Europa Clipper Faces Delay Due to SLS Booster Decision

Europa Clipper in orbit around Europa. (Credit; NASA)

by Douglas Messier
Managing Editor

NASA’s Europa Clipper orbiter could be placed in storage for two years awaiting a ride to Jupiter’s icy moon at a cost of $250 million due to Congress’ insistence that it be flown aboard the Space Launch System (SLS), according to a new review by the Government Accountability Office (GAO).

The cost estimate assumes that the Europa orbiter will be ready for launch in July 2023. It would be placed in storage until launch aboard a SLS in September 2025.

“This amount includes the following costs: $1 million for physical storage; $129 million for workforce and potential staff requirements; $96 million for mission system impact and a change in cruise time to Europa from 2.4 to 3 years; and $24 million in cost reserves,” the GAO review stated.

The GAO review, which assessed all of NASA’s major projects, found the two-year wait for a launch has raised Europa Clipper’s budget from $4 billion to $4.25 billion.

Credit: GAO

The scenario assumes that a SLS rocket will be available for the launch in September 2025. However, development of the giant rocket has been slipping for years with large cost overruns.

Further, SLS rockets are being prioritized for returning U.S. astronauts to the moon under NASA’s Artemis program. The Trump Administration has moved up the deadline for a crewed surface landing four years from 2028 to 2024.

The Administration believes NASA could save up to $1.5 billion by launching Europa Clipper on another launch vehicle. Thus far, Congress has stood firm on using SLS.

Meanwhile, engineers are grappling with development and cost growth challenges with instruments that scientists will use to study the ice encrusted moon and look for signs of life beneath its frozen surface.

“The Science Mission Directorate Associate Administrator made a decision to descope one instrument—the Interior Characterization of Europa using MAGnetometry—due to its significant and persistent cost growth and replace it with the Europa Clipper Magnetometer,” the GAO report said.

“The project has also identified that three of its remaining eight instruments have hit or exceeded the 20 percent cost growth threshold and two more instruments are nearing it,” the document added. “Once the cost threshold is reached, the project is to conduct a review of cost control options.”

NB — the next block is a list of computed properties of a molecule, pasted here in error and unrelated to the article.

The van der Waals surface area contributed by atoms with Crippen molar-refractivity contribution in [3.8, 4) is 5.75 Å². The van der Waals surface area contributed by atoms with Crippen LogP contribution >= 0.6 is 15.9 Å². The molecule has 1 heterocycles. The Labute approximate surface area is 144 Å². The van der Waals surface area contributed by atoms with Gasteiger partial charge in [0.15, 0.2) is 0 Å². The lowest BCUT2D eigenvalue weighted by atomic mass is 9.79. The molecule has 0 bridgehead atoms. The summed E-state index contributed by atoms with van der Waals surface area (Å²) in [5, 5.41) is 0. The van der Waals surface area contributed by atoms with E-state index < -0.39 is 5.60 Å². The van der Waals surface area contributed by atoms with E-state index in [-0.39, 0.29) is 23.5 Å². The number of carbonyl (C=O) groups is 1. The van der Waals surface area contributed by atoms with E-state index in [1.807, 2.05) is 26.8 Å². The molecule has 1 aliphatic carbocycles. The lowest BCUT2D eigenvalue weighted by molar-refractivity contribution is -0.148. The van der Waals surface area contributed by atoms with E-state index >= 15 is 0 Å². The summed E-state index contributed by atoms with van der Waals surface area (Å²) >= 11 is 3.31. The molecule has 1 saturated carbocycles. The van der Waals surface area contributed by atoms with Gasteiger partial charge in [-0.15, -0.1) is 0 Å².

GAO’s full assessment of Europa Clipper follows.

NASA: Assessments of Major Projects
Report to Congressional Committees

Government Accountability Office
April 2020

Europa Clipper

The Europa Clipper mission aims to investigate whether the Jupiter moon could harbor conditions suitable for life. The project plans to launch a spacecraft in the 2020s, place it in orbit around Jupiter, and conduct a series of investigatory flybys of Europa.

The mission’s planned objectives include characterizing Europa’s ice shell and any subsurface water, analyzing the composition and chemistry of its surface and ionosphere, and understanding the formation of its surface features. We did not assess the proposed lander mission, which NASA is managing as a separate project in pre-formulation.

Project Summary

In August 2019, the Europa Clipper project formally established its cost and schedule baselines of $4.25 billion and September 2025. This cost baseline—$250 million above the top end of the project’s preliminary cost estimate—reflects the costs associated with the new launch date, which is more than 2 years later than the project’s preliminary launch readiness date of July 2023.

The new launch baseline assumes the project will complete the spacecraft in 2023 and store it until the Space Launch System (SLS) is available for launch in 2025. The NASA Human Exploration and Operations (HEO) Mission Directorate informed the project’s Mission Directorate that 2025 is the earliest the SLS could be available to launch the Europa Clipper. NASA officials stated they are pursuing legislative relief from the requirement to launch on SLS.

The Science Mission Directorate Associate Administrator made a decision to descope one instrument—the Interior Characterization of Europa using MAGnetometry—due to its significant and persistent cost growth and replace it with the Europa Clipper Magnetometer.

Cost and Schedule Status

The Europa Clipper project entered the implementation phase and established its cost and schedule baselines in August 2019. The project set a baseline life-cycle cost of $4.25 billion and a launch date of September 2025. This is $250 million above the top end of the project’s preliminary cost estimate and more than 2 years after its preliminary launch readiness date of July 2023.